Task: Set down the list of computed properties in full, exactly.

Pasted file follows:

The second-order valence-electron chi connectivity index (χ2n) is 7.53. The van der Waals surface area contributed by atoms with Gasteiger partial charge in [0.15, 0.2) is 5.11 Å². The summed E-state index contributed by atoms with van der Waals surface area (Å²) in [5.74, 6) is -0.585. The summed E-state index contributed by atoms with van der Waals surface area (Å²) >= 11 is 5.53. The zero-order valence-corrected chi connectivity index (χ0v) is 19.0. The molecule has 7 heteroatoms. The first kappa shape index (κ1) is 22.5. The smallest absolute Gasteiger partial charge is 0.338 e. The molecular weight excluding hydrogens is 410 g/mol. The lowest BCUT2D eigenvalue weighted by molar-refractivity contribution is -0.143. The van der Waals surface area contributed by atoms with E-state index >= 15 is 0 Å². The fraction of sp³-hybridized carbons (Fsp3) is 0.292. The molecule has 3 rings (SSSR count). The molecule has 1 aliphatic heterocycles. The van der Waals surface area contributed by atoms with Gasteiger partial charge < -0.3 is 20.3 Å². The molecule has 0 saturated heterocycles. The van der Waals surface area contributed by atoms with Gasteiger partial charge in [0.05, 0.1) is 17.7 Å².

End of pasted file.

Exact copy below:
The second-order valence-electron chi connectivity index (χ2n) is 7.53. The van der Waals surface area contributed by atoms with Gasteiger partial charge in [0.15, 0.2) is 5.11 Å². The summed E-state index contributed by atoms with van der Waals surface area (Å²) in [5.74, 6) is -0.585. The summed E-state index contributed by atoms with van der Waals surface area (Å²) >= 11 is 5.53. The zero-order valence-corrected chi connectivity index (χ0v) is 19.0. The molecule has 7 heteroatoms. The first kappa shape index (κ1) is 22.5. The smallest absolute Gasteiger partial charge is 0.338 e. The molecular weight excluding hydrogens is 410 g/mol. The lowest BCUT2D eigenvalue weighted by molar-refractivity contribution is -0.143. The van der Waals surface area contributed by atoms with E-state index >= 15 is 0 Å². The fraction of sp³-hybridized carbons (Fsp3) is 0.292. The molecule has 3 rings (SSSR count). The molecule has 1 aliphatic heterocycles. The van der Waals surface area contributed by atoms with Gasteiger partial charge < -0.3 is 20.3 Å². The molecule has 0 saturated heterocycles. The van der Waals surface area contributed by atoms with Gasteiger partial charge in [0.05, 0.1) is 17.7 Å².